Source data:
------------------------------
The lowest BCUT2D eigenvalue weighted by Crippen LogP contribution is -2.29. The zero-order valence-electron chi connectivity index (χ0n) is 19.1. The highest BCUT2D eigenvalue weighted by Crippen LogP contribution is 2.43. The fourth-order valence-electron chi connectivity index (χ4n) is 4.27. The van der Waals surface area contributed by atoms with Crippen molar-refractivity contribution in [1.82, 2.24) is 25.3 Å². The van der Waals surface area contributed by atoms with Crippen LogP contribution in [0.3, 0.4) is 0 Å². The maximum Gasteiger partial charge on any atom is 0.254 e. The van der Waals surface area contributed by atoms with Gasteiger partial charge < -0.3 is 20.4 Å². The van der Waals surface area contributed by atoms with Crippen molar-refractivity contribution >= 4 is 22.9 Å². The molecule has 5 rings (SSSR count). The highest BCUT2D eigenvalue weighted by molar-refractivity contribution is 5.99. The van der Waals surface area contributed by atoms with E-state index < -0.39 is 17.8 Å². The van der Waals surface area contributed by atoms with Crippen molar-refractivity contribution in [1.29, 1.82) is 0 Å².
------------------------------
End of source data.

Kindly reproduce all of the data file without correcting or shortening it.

The lowest BCUT2D eigenvalue weighted by Crippen LogP contribution is -2.29. The zero-order valence-electron chi connectivity index (χ0n) is 19.1. The highest BCUT2D eigenvalue weighted by Crippen LogP contribution is 2.43. The fourth-order valence-electron chi connectivity index (χ4n) is 4.27. The van der Waals surface area contributed by atoms with Crippen molar-refractivity contribution in [1.82, 2.24) is 25.3 Å². The van der Waals surface area contributed by atoms with Crippen LogP contribution in [0.3, 0.4) is 0 Å². The maximum Gasteiger partial charge on any atom is 0.254 e. The van der Waals surface area contributed by atoms with Gasteiger partial charge < -0.3 is 20.4 Å². The van der Waals surface area contributed by atoms with Crippen molar-refractivity contribution >= 4 is 22.9 Å². The molecule has 5 rings (SSSR count). The highest BCUT2D eigenvalue weighted by molar-refractivity contribution is 5.99. The van der Waals surface area contributed by atoms with E-state index < -0.39 is 17.8 Å². The van der Waals surface area contributed by atoms with Crippen molar-refractivity contribution in [1.29, 1.82) is 0 Å².